Iron overdose during pregnancy could be harmful, according to an Iranian university study.
Iron is often given to combat anemia in pregnancy but many women take extra iron. Anemia is a condition where the blood is unable to carry enough oxygen due to low number of red blood cells or because each red blood cell is unable to carry normal amounts of oxygen. Common symptoms of anemia include feeling tired, fainting, or breathless.
The condition is often associated with low birth weight and premature birth but this does not mean that women should be popping iron pills or any vitamin pills indiscriminately, the study, published in the British Journal of Obstetrics and Gynecology said.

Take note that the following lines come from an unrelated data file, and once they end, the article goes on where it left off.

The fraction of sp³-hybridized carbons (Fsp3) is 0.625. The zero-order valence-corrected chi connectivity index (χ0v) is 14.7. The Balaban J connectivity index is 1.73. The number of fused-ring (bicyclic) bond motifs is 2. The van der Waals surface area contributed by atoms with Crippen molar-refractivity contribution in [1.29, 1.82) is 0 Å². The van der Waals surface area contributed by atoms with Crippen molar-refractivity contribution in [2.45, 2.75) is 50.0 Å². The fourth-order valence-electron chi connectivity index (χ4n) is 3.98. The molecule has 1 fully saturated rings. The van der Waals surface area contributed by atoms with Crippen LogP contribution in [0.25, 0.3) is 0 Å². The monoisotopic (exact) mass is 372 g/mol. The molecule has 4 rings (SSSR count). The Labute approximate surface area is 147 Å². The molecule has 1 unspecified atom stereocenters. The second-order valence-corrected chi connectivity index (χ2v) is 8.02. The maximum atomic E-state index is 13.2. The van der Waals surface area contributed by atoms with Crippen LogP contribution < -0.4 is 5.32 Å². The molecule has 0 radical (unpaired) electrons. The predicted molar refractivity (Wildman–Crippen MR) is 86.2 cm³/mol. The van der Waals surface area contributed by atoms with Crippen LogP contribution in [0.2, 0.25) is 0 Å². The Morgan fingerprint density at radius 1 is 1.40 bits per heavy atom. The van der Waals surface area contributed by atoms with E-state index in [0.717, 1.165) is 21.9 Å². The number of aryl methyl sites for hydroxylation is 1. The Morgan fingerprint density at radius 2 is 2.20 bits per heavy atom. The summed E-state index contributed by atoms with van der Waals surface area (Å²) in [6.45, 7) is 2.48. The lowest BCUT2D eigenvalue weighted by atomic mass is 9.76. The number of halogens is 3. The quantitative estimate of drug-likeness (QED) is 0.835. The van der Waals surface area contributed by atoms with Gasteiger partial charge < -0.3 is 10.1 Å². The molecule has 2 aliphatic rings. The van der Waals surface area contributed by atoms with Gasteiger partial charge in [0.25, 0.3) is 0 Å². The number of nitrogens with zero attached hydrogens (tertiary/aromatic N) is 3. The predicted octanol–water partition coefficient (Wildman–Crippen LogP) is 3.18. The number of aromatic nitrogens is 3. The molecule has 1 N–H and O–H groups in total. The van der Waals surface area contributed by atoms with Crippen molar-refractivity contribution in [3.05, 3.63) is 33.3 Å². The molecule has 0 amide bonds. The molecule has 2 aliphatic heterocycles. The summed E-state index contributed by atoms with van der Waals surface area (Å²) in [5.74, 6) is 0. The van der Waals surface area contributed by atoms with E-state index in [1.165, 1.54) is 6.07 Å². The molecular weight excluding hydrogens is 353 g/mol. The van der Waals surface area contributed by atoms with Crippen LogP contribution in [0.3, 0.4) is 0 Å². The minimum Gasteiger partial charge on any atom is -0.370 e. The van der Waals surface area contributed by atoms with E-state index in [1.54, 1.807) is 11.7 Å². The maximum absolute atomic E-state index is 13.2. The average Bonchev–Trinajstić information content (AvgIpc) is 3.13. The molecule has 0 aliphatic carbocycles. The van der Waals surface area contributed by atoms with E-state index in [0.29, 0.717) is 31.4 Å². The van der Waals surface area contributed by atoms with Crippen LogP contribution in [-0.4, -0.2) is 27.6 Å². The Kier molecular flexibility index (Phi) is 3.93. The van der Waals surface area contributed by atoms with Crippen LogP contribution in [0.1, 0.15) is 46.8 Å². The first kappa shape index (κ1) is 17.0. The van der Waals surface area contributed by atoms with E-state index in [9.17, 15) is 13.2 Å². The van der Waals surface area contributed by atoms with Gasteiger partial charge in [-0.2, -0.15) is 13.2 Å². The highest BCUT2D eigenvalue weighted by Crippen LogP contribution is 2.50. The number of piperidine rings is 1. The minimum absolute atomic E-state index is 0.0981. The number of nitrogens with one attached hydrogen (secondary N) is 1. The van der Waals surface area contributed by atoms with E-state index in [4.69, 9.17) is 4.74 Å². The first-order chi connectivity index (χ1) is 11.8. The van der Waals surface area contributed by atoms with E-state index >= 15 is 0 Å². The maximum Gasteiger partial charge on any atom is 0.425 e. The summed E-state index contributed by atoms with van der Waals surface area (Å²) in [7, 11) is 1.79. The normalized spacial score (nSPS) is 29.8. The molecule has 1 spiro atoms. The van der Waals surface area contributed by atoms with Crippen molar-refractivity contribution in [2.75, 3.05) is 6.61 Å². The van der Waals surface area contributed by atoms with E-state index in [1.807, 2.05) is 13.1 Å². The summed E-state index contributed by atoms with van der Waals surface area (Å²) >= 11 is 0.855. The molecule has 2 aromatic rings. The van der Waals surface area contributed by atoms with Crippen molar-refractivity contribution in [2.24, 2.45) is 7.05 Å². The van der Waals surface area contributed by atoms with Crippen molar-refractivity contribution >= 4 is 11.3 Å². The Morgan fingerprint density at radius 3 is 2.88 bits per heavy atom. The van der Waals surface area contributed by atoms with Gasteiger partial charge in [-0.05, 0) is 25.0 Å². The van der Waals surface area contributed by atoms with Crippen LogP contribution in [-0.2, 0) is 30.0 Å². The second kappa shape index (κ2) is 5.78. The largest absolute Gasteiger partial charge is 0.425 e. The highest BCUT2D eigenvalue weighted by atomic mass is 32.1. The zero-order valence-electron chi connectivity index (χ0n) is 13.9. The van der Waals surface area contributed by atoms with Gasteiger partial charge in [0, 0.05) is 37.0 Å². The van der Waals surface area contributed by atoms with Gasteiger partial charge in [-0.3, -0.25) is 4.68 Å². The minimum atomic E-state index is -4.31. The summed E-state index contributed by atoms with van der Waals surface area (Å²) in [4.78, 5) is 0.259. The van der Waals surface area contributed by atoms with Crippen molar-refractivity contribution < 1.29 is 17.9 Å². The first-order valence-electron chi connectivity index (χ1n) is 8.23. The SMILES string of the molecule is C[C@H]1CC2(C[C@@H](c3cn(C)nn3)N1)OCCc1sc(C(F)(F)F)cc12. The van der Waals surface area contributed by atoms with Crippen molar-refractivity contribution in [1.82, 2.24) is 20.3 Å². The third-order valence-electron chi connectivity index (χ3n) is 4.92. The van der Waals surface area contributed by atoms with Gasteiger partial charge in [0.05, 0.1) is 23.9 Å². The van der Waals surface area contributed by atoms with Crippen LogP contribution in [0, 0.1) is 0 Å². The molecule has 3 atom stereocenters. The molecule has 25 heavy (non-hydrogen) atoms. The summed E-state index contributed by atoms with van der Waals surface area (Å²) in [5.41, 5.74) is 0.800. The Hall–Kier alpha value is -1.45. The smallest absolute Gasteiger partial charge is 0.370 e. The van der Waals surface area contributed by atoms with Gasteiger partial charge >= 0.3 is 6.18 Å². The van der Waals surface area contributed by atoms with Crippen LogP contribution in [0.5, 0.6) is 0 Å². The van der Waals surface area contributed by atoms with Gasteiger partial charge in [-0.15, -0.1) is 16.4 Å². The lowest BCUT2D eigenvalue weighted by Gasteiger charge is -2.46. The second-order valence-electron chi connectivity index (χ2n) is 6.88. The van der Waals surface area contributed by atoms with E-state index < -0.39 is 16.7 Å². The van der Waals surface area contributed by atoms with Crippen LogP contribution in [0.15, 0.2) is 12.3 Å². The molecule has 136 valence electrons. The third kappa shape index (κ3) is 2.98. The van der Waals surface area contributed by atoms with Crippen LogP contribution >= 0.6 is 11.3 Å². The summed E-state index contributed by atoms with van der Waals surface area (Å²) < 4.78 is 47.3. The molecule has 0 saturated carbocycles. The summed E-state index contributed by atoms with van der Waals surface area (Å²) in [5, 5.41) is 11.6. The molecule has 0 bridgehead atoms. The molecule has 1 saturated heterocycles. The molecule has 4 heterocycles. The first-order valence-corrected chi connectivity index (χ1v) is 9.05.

The researchers at Tarbiat Modarres University checked the effect of iron supplements on women whose red blood cell level was normal. They gave 370 women a 150mg dose of ferrous sulphate, which is equal to approximately 30mg of iron, every day throughout their pregnancy. A similar number of women were given a placebo or dummy pill containing no iron.
The number of women with high blood pressure, a disorder that can also cause problems for the mother and child, was higher in the women given the iron pills than in the other group, according to online edition of BBC News.
Lead researcher Saedeh Ziaei said, 'Our trial suggests that administering iron may have some disadvantages in non-anemic women'.
In western countries, unless a pregnant woman is suffering from anemia, iron supplementation is not routinely given during pregnancy.
In India, however, due to a variety of reasons like malnutrition, vegetarian diet and deep-frying of vegetables, it is assumed that most women are iron-deficient. Hence, doctors recommend pregnant women to take iron supplements routinely.